Unsettled rent row extends Oxford Covered Market uncertainty

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OXFORD’S Covered Market looks to have been hit by months’ more uncertainty after a deal could not be reached over rents.

It means an independent arbitrator will now be appointed to decide how much the historic market’s traders should pay.

In March, Oxford City Council was accused of going back on its word after refusing to pass on a rise, recommended by an arbitrator for five test case units, to the rest of the market.

The council said there was a mistake in the arbitrator’s calculations, meaning it could not pass on the proposed rent increase of 7.3 per cent.

Instead it sought an increase of 20 per cent and, after a compromise from the Covered Market Traders Association (CMTA) was rejected, the two parties are now in deadlock.

Joy Hetherington, CMTA member and owner of Oxford Aromatics, said: “The council declined our polite offer and we will be going to arbitration, frustrating as it may be.

“We have just got to get on with it. After a while the level of stress is such that you have just got to ignore it. It is now two years and we have absolutely no idea how much back rent we owe.

“We are confident we have a good case but you can never second guess an arbitrator.”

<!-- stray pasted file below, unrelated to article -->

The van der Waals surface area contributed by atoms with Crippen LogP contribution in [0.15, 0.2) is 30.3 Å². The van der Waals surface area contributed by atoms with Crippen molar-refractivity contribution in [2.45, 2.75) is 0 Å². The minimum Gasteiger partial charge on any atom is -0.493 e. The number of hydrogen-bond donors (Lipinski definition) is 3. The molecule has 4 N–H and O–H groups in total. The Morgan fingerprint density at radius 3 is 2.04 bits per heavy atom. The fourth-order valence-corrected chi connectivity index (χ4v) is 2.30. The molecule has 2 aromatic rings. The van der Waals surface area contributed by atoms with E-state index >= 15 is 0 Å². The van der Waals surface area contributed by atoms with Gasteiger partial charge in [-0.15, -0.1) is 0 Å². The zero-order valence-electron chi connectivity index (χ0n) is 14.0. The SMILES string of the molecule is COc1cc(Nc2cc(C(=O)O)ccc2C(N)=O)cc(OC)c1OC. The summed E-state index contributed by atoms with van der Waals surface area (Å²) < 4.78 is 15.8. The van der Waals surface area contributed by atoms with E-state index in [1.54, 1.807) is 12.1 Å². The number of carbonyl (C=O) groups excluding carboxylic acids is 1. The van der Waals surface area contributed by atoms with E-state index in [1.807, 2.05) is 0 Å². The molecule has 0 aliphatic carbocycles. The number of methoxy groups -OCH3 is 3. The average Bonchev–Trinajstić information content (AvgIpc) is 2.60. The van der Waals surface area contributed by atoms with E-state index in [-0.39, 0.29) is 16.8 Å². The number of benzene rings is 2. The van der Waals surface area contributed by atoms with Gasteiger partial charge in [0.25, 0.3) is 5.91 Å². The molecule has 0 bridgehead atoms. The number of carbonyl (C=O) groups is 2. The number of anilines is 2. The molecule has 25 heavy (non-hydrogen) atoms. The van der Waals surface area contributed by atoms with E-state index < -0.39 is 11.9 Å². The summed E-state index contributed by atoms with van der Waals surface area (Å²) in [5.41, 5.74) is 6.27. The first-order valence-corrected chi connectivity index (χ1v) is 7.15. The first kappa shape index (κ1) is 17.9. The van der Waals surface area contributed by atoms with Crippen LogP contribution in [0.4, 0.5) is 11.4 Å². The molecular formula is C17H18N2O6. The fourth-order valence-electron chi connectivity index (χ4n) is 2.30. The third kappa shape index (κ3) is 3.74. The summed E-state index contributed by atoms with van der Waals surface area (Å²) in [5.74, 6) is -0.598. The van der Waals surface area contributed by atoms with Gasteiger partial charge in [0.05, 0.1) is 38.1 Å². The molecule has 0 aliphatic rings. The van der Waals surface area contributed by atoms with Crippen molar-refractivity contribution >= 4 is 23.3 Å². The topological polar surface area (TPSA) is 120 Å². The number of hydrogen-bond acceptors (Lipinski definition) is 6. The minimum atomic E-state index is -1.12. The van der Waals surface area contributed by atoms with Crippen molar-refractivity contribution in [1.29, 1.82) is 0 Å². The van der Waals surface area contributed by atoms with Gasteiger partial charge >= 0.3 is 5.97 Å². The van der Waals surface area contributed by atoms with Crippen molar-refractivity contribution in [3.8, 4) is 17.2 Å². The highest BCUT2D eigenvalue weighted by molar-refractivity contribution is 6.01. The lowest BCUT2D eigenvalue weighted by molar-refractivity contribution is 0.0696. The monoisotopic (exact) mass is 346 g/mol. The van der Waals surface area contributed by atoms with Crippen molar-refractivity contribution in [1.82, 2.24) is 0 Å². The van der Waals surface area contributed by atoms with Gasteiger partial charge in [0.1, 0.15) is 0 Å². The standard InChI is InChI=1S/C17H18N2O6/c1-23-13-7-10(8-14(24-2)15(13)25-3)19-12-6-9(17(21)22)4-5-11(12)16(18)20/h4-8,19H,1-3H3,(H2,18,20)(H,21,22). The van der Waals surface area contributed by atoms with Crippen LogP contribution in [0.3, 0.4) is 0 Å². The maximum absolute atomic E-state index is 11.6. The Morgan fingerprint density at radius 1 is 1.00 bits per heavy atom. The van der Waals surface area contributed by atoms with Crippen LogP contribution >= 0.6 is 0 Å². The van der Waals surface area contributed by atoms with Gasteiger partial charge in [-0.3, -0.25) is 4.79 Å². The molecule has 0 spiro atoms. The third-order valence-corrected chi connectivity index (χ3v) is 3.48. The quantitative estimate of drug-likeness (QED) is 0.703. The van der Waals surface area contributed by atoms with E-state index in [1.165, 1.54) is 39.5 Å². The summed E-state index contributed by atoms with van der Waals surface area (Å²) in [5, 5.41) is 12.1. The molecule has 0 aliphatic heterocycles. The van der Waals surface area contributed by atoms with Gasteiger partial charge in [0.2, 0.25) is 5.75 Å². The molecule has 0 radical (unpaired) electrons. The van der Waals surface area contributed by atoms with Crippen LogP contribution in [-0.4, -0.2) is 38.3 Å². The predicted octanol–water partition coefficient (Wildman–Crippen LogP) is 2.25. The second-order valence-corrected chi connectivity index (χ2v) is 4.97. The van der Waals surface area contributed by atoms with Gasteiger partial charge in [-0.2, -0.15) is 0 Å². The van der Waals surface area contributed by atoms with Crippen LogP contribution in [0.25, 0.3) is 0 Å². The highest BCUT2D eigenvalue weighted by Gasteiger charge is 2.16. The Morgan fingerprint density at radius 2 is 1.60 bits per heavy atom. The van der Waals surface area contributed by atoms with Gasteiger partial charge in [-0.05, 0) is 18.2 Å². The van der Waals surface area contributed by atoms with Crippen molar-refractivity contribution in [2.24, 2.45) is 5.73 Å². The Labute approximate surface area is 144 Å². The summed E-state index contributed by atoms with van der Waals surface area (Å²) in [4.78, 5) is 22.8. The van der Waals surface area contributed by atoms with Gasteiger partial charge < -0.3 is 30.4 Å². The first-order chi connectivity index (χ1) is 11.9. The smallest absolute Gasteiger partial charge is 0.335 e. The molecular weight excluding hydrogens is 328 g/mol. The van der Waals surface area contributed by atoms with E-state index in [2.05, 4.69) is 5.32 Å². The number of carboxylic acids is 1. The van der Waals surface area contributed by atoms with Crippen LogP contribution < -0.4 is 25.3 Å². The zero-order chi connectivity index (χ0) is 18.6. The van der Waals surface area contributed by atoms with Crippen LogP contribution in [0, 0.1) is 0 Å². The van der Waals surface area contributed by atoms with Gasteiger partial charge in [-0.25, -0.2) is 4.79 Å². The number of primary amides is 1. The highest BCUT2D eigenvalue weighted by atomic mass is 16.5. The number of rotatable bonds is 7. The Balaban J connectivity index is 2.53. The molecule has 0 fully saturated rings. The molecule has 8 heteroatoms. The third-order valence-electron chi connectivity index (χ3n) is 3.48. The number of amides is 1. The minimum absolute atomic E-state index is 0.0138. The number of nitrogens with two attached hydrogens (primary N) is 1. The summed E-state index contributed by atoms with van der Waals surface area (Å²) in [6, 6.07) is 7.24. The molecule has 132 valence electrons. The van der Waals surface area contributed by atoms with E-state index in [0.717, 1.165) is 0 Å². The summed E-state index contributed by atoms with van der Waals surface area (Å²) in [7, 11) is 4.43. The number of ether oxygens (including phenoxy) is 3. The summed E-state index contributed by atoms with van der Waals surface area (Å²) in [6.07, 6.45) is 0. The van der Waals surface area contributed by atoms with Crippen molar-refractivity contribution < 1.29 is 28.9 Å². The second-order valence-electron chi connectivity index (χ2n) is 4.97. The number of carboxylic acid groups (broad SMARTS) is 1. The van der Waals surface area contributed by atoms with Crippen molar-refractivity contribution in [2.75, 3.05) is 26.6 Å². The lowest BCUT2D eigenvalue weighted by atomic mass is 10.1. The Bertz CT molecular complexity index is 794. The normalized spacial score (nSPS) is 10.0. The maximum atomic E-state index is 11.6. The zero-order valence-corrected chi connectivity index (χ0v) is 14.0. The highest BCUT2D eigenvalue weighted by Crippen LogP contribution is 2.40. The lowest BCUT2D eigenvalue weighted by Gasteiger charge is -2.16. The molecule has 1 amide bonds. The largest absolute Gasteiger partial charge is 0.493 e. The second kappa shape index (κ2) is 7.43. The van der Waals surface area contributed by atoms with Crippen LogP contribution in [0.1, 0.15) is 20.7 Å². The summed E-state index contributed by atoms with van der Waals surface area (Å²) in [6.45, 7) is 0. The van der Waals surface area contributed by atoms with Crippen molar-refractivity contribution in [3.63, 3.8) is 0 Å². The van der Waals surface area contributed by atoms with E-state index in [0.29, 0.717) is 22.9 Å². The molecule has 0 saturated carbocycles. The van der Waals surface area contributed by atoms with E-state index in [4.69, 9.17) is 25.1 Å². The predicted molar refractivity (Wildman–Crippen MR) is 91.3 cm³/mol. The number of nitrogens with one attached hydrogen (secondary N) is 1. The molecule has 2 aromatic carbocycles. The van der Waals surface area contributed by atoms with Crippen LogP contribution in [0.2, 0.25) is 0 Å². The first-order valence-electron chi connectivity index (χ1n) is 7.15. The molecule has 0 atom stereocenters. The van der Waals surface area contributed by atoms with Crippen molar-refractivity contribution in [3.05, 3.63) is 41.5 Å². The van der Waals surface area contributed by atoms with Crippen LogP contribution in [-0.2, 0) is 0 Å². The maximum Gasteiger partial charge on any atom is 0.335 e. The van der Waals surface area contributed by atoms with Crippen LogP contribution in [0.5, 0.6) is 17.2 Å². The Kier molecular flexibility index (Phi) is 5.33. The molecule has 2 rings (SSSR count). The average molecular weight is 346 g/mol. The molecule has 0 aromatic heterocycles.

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The Royal Institution of Chartered Surveyors has been asked to appoint an arbitrator to handle the case.

Initially, the city council had proposed to put rents up by as much as 70 per cent.

The arbitrator’s previous findings were in relation to the five test case units.

A second arbitration, relating to about 40 members of the CMTA, was put on hold pending the smaller review, with the city council agreeing to apply its findings to the larger group.

City councillor Colin Cook, the executive board member for city development, said: “I am disappointed that the CMTA didn’t accept our offer.

“Twenty per cent is not that high if you look at it over the five-year period and the relatively low rents that are there already.

“As a council we have to seek best value and we think the arbitrator who did the first five units made a mistake.

“It would be better if this was settled, and settled early, but if the traders have chosen to go to the arbitrator then we will have to follow through with that process.”

City council spokesman Louisa Dean said: “We expect the arbitration to take at least 12 weeks. We are unable to say at this stage how much it will cost.”

TIMELINE

  • July 2012: Rent rises of up to 70 per cent announced for the next five years
  • October 2012: One in six traders “looking to sell up” because of the rent increase
  • April 2013: Traders say the market is in battle for its life as they fail to reach an agreement and the dispute goes to arbitration
  • May 2013: Oxford City Council’s development chief Colin Cook accuses traders of talking down the market
  • July 2013: The city council says it expects result of arbitration process in August
  • August 2013: No result issued as the process is beset by delays
  • March 2014: Arbitrators recommend 7.3 per cent rise but issue remains unresolved

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